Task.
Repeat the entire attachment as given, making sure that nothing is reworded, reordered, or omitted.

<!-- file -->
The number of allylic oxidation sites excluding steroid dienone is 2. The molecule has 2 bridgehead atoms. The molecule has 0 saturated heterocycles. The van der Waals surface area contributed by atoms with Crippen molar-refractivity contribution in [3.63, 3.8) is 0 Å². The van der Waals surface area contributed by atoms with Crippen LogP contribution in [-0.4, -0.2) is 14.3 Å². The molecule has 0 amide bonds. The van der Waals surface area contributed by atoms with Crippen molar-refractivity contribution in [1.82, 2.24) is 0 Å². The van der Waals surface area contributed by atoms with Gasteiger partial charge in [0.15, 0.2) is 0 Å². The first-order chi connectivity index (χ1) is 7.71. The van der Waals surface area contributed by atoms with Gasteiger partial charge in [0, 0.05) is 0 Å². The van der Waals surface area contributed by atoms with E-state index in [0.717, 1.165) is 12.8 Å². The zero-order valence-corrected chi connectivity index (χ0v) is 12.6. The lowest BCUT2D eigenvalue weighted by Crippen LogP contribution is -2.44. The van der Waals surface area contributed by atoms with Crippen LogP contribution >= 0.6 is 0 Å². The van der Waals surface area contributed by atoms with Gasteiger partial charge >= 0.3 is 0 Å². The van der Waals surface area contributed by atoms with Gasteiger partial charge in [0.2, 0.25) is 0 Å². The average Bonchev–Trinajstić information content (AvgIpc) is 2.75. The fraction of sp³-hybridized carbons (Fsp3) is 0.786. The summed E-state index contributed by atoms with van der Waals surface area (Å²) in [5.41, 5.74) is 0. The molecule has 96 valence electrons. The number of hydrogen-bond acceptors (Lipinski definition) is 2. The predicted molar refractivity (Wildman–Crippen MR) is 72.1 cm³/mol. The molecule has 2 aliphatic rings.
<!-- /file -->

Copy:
The number of allylic oxidation sites excluding steroid dienone is 2. The molecule has 2 bridgehead atoms. The molecule has 0 saturated heterocycles. The van der Waals surface area contributed by atoms with Crippen molar-refractivity contribution in [3.63, 3.8) is 0 Å². The van der Waals surface area contributed by atoms with Crippen LogP contribution in [-0.4, -0.2) is 14.3 Å². The molecule has 0 amide bonds. The van der Waals surface area contributed by atoms with Crippen molar-refractivity contribution in [1.82, 2.24) is 0 Å². The van der Waals surface area contributed by atoms with Gasteiger partial charge in [0.15, 0.2) is 0 Å². The first-order chi connectivity index (χ1) is 7.71. The van der Waals surface area contributed by atoms with Gasteiger partial charge in [0, 0.05) is 0 Å². The van der Waals surface area contributed by atoms with E-state index in [0.717, 1.165) is 12.8 Å². The zero-order valence-corrected chi connectivity index (χ0v) is 12.6. The lowest BCUT2D eigenvalue weighted by Crippen LogP contribution is -2.44. The van der Waals surface area contributed by atoms with Crippen LogP contribution >= 0.6 is 0 Å². The van der Waals surface area contributed by atoms with Gasteiger partial charge >= 0.3 is 0 Å². The van der Waals surface area contributed by atoms with Gasteiger partial charge in [0.2, 0.25) is 0 Å². The average Bonchev–Trinajstić information content (AvgIpc) is 2.75. The fraction of sp³-hybridized carbons (Fsp3) is 0.786. The summed E-state index contributed by atoms with van der Waals surface area (Å²) in [5.41, 5.74) is 0. The molecule has 96 valence electrons. The number of hydrogen-bond acceptors (Lipinski definition) is 2. The predicted molar refractivity (Wildman–Crippen MR) is 72.1 cm³/mol. The molecule has 2 aliphatic rings.